Sin­ga­pore Air­lines

A380 Pre­mium Econ­omy

Business Traveler (USA) - - TRIED & TESTED -

CHECK-IN AND BOARD­ING

Sin­ga­pore Air­lines had been a rel­a­tive late­comer to the pre­mium econ­omy con­cept, but has jumped into the fray be­gin­ning in Au­gust with a Pre­mium Econ­omy prod­uct on its A380 ser­vice from Sin­ga­pore to Sydney, with Hong Kong flights added shortly there­after. The flight I was booked on is one of the first of the new HKG-SIN ser­vice. It was a chance to pre­view a prod­uct that’s set to roll out in the US be­gin­ning Jan. 6 from San Francisco and Jan. 17 from LAX.

My car from the ho­tel was quite punc­tual, with the re­sult that I ar­rived at Hong Kong In­ter­na­tional with plenty of time to col­lect my board­ing pass, but not enough for a lounge visit. Thus I was whisked through the se­cu­rity screen­ing with hardly a back­ward glance at HKG.

THE SEAT When I ar­rived at the gate, I was able to cir­cum­vent the long lines for gen­eral board­ing thanks to the pri­or­ity board­ing of­fered Pre­mium Econ­omy Class pas­sen­gers. This goes along with pri­or­ity check-in and bag­gage han­dling which are also part of the up­grade.

Once aboard, I saw that Pre­mium Econ­omy is a sep­a­rate cabin from the oth­ers on the A380. It’s ev­i­dent that SQ has de­ter­mined to make this a stand­alone prod­uct with its own sig­na­ture fea­tures. The color scheme and ac­cents all set the stage for a dif­fer­ent fly­ing ex­pe­ri­ence from any­thing else on the air­craft.

The seat it­self has en­joyed lots of cov­er­age in the press since it was un­veiled back in Fe­bru­ary, and the prod­uct in per­son does not dis­ap­point. The leather fin­ish and ap­point­ments re­minded me more of a high-de­sign ex­ec­u­tive of­fice chair than an av­er­age air­line seat. With both an ex­tend­able footrest and calf sup­port, the 19.5-inch-wide seat (18.5 inches on the 777) has plenty of spread-out room in the 2-4-2 con­fig­u­ra­tion.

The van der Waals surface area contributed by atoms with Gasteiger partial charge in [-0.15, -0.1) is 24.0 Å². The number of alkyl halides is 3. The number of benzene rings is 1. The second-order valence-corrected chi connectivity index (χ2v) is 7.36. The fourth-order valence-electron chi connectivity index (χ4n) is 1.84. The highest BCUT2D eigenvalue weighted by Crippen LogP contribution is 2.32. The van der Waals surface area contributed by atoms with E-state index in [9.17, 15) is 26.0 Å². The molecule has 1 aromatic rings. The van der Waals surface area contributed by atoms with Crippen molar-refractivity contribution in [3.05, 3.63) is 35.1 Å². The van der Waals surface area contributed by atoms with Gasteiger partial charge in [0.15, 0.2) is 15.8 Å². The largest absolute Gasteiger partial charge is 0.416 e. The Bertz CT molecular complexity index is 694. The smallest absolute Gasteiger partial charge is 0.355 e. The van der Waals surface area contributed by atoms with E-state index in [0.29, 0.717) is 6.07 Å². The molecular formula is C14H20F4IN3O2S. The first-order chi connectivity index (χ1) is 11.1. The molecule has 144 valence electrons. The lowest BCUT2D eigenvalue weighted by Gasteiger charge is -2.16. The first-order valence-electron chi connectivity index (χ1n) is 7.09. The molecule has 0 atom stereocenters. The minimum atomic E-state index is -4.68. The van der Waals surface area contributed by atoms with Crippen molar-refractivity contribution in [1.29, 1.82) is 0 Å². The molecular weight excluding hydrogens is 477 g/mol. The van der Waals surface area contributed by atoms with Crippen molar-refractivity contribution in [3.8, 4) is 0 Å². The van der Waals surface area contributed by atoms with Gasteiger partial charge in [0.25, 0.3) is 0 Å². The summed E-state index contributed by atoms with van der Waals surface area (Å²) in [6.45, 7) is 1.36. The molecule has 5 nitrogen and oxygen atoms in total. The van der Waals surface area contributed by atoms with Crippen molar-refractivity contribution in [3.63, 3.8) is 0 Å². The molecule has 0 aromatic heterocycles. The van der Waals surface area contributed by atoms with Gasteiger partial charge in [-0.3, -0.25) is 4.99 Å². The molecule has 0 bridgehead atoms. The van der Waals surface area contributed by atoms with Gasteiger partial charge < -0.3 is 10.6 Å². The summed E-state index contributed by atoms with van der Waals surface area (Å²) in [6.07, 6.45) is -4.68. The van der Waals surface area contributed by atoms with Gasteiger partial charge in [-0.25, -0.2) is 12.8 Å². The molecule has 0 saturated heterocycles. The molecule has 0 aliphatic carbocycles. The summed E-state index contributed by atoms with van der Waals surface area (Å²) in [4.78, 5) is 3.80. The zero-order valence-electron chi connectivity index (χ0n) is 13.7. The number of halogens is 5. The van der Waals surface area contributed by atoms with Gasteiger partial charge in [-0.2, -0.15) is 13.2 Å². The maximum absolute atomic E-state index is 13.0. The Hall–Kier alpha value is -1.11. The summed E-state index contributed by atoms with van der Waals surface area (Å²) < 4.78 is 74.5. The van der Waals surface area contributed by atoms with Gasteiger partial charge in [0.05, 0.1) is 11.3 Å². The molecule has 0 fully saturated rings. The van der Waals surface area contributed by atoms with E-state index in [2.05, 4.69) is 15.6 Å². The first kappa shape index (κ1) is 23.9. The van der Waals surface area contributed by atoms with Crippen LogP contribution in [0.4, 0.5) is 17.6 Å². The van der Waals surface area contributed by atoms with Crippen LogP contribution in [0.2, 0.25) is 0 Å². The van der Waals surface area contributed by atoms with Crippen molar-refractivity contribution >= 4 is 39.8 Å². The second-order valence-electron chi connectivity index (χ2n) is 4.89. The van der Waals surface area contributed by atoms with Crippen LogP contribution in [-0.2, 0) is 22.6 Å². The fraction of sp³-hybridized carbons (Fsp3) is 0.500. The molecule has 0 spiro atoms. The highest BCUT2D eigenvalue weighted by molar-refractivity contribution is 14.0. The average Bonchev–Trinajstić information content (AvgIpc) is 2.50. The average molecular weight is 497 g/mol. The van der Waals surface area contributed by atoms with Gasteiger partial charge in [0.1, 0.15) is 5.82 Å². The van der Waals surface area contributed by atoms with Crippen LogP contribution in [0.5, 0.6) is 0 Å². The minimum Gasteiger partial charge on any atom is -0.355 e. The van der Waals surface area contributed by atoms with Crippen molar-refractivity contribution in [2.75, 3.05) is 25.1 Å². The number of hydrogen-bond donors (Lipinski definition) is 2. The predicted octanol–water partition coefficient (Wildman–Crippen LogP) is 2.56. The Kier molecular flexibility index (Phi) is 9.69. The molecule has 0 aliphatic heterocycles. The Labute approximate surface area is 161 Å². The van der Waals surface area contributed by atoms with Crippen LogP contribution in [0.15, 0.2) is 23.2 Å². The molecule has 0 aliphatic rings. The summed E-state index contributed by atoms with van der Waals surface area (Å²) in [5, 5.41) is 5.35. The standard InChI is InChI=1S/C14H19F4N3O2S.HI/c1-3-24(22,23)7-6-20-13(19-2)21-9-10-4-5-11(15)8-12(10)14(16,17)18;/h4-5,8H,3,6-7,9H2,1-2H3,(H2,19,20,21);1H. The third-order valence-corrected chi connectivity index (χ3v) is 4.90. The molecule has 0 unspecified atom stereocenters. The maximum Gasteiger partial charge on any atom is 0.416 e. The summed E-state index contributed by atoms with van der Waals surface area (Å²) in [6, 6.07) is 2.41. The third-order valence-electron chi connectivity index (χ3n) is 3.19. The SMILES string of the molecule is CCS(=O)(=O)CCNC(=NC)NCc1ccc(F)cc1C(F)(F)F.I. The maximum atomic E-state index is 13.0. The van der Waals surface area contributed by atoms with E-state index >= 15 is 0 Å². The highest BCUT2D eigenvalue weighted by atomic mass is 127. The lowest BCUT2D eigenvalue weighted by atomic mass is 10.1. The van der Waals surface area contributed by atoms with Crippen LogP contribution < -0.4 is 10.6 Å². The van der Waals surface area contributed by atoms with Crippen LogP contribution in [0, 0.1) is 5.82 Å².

At first I was baf­fled by the seat con­trol but­ton; I mis­took it for a power seat, but it’s really just a me­chan­i­cal release. It’s up to you to sup­ply the re­clin­ing power. And re­cline it does, a full 8 inches, giv­ing room aplenty to kick back and enjoy the gen­er­ous 13.3 inch IFE touch screen. To­gether with the pro­vided noise-can­cel­ing head­phones, the bril­liant pic­ture qual­ity pro­duced an im­mer­sive en­ter­tain­ment ex­pe­ri­ence that was one of the best I’ve en­joyed in any class.

THE FLIGHT The cabin ser­vice be­gan al­most im­me­di­ately af­ter take­off with com­pli­men­tary cham­pagne. I would be re­miss if I didn’t point out that the ser­vice was ex­em­plary – it is, af­ter all, Sin­ga­pore Air­lines. It seems what­ever class you’re in, this air­line’s phi­los­o­phy of ser­vice is con­sis­tently the same. The tan­gi­ble prod­uct may vary from class to class, but the in­tan­gi­ble qual­ity of ser­vice is al­ways flaw­less.

The Pre­mium Econ­omy menu looks like a baby brother of the one found in Busi­ness Class. For late lunch I chose the pan roasted chicken with sea­sonal veg­eta­bles and pota­toes, which was ac­com­pa­nied by a pleas­ing Shi­raz-Caber­net blend. The din­ner was over­all ex­cel­lent, but the pota­toes could have used some help. De­light­fully, all was redeemed by the cup of Haa­gen Dazs at the end.

AR­RIVAL As this was a day­time flight, I had no chance to try out the seat for sleep­ing com­fort. But the space of­fered lots of thought­ful lit­tle touches – like two USB ports and in­di­vid­ual power – which kept me en­ter­tained and pro­duc­tive through­out the trip. So when we touched down at Changi for an on-time ar­rival, I de­planed feel­ing rested and ready to dis­cover Sin­ga­pore.

VER­DICT Sin­ga­pore Air­line’s Pre­mium Econ­omy is lit­er­ally in a class by it­self. It de­buts in the US in Jan­uary, offering big up­grades in com­fort and ameni­ties, and as al­ways the car­rier’s jus­ti­fi­ably fa­mous ser­vice. For value-con­scious busi­ness trav­el­ers, this is the way to fly.

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